Capillaria philippinensis (Life Cycle)

Capillaria philippinensis (Clinical Manifestations)

Symptoms: abdominal pains, gurgling stomach (borborygmus), and diarrhea; weight loss, malaise, anorexia, vomiting, and edema Laboratory findings: severe protein-losing enteropathy, malabsorption of fats and sugars, decreased excretion of xylose, low electrolyte levels (esp. potassium), and high levels of immunoglobulin E

Capillaria philippinensis (Diagnosis)

 

Direct fecal smear – finding the egg Stool concentration method Duodenal aspiration

Capillaria philippinensis (Treatment)

 

Electrolyte replacement and high protein diet – in severe cases Antidiarrheal agents Antihelminthics - albendazole 400 mg once daily x 10 days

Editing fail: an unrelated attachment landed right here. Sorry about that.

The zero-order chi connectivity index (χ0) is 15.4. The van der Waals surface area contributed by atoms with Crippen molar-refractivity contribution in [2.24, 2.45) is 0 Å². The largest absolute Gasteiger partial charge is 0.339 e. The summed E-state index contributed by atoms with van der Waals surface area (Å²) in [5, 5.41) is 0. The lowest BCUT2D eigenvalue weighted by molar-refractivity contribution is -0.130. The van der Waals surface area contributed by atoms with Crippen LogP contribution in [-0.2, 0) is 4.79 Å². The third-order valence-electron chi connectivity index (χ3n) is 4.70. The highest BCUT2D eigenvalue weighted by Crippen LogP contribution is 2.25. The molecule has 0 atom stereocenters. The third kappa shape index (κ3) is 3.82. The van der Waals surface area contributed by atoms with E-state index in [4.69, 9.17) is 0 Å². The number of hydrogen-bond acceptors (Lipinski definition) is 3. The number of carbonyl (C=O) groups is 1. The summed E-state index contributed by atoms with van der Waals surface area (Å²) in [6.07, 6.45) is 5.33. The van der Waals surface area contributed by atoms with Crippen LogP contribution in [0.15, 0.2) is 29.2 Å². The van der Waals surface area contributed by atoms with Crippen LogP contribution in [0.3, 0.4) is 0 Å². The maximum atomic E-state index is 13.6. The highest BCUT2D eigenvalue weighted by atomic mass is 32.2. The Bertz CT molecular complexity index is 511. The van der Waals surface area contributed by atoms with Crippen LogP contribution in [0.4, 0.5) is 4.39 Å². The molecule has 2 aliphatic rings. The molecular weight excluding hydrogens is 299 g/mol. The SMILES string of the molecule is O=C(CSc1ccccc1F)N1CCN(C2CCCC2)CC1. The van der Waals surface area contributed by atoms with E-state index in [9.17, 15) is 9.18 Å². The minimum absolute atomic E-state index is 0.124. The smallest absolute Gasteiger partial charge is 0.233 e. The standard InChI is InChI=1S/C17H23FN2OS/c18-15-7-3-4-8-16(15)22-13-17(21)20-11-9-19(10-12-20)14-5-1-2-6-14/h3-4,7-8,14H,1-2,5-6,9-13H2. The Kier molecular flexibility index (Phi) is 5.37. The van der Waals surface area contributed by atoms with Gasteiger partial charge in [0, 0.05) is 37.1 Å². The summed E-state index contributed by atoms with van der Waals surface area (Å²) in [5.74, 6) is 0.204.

- mebendazole 200mg twice daily x 20 days * Albendazole preferred as it destroys larvae more readily than mebendazole

Enterobius vermicularis

Enterobiasis – human pinworm - characterized by perianal itching

Enterobius vermicularis (Morphology)

Adults: small, whitish or brownish in color anterior end – pair of lateral cuticular expansion (LATERAL WINGS or CEPHALIC ALAE) posterior esophageal bulb male - 2-5 mm ; tail curves ventrad; single copulatory spicule female – 8-13 mm ; long pointed tail

MALE

FEMALE

 

 

Eggs: measure 50-60 um by 20- 30 um elongated, ovoid, flattened on the ventral side similar to letter “D” egg shell – two layers (outer thick hyaline albuminous shell and Inner embryonic lipoidal membrane) larva – folded once within the shell (creating a line visible along the egg’s long axis)

Enterobius vermicularis Life Cycle

Life Cycle:

 